Back home in Miami, she learns that her boss has been fired, and her temporary hook-up is now in charge of her office on a temporary basis. Sparks fly as she realizes that everyone in the office is under suspicion for embezzlement, including her.

Fox is drawn to Laura before he realizes that she works for a company that his stepfather wants to acquire. When he is sent to Miami to investigate mismanagement, all of the evidence points to Laura and her former boss. It doesn’t matter how much he desires her–he won’t tolerate theft. Under increasing pressure to make a decision on the purchase, he brings in a team of auditors to follow the money. All signs point to Laura’s involvement in the missing funds.

When Fox learns she has a flight to the Bahamas, he’ll do anything to stop her from leaving the country with the money, even if it means trapping her on his yacht. Which is the real Laura—the sexy, smart woman he spent time with in Las Vegas, or the vixen advancing her career by sleeping her way to the top?

I can’t wait for the moment that others can share in Fox and Laura’s story, and meet this wonderful couple. These jet-setters will travel from Vegas to Miami, to Atlanta, then the Bahamas. Just remember, what happens in Vegas doesn’t always stay in Vegas.

Big Title Reveal Today!!!

I will be releasing my debut novel in a few short weeks on Amazon, and it’s time to have the big title reveal.  I’ve waited for a while until I was closer to publication, but my team is almost ready for the release, so now’s the time.

How is a title developed? In my case, very painfully.  Since I’ve rediscovered romantic fiction in the past few years, I read a lot of book with horrible titles, and Harlequin, bless their hearts, are the worst offenders.  I swear many of their titles are generated with a simple algorithm:  The _____________ (insert noun of male hero here) _____ (Insert verb meaning to acquire) His __________ (insert noun of female hero here).  The Billionaire Gets His Bride. The Millionaire Takes His Secretary.  The Rogue Captures The Runaway. Yes, I’m making these up, but have you looked at some of their real titles? They are like a bad SNL skit.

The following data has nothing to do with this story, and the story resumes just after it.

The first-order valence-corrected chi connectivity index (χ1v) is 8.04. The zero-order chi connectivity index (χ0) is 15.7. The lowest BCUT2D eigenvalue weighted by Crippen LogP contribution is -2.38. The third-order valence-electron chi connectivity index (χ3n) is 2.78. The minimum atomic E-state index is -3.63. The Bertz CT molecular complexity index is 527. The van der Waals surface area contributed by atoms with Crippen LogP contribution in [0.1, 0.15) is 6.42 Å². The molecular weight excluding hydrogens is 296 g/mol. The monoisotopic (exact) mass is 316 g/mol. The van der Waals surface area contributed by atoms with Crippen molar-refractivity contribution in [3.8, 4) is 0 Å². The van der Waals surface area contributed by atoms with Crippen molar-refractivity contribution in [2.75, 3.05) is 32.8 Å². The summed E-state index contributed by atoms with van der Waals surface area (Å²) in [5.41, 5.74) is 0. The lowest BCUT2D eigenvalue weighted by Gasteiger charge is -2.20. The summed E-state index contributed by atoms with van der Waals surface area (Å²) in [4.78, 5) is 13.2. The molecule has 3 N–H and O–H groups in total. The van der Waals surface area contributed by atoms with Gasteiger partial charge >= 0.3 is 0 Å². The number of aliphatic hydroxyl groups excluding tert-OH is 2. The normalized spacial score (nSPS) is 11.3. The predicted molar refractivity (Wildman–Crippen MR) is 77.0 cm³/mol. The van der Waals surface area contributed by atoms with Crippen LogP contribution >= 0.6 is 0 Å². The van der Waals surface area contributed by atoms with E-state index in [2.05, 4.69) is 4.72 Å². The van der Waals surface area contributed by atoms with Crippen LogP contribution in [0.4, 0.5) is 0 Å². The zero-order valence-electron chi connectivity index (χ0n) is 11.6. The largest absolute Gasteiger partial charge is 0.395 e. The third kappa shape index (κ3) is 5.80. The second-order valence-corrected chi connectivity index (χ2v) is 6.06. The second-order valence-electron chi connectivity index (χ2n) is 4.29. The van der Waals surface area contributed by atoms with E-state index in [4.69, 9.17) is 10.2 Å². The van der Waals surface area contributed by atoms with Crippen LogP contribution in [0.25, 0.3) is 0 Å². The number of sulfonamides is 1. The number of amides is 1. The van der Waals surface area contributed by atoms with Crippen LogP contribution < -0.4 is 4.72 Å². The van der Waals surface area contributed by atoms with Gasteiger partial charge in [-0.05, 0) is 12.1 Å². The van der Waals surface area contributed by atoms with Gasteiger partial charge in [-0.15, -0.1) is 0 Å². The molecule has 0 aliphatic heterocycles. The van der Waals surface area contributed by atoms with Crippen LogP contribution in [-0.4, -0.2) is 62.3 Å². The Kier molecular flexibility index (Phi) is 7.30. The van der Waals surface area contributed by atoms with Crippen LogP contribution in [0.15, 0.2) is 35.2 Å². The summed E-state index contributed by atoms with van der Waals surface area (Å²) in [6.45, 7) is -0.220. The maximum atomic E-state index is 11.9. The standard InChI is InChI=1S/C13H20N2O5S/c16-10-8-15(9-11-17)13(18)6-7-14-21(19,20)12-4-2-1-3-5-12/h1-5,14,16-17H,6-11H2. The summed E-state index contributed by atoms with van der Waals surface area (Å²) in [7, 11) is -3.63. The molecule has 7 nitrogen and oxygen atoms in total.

I am not poking fun at the authors who work with Harlequin, because I know they don’t control the title of their work, but come on. Surely the editors at Harlequin can do better.

So I tried to stay away from that style title, but early on I couldn’t focus. I even had a cover before I had a title, but more about that when I do the big cover reveal this week. I’ve had a cover since September. Here are some of the ideas I struggled with.

  • I liked Mistaken Identity, but the focus of the book changed from how i originally conceived it, so this title no longer worked.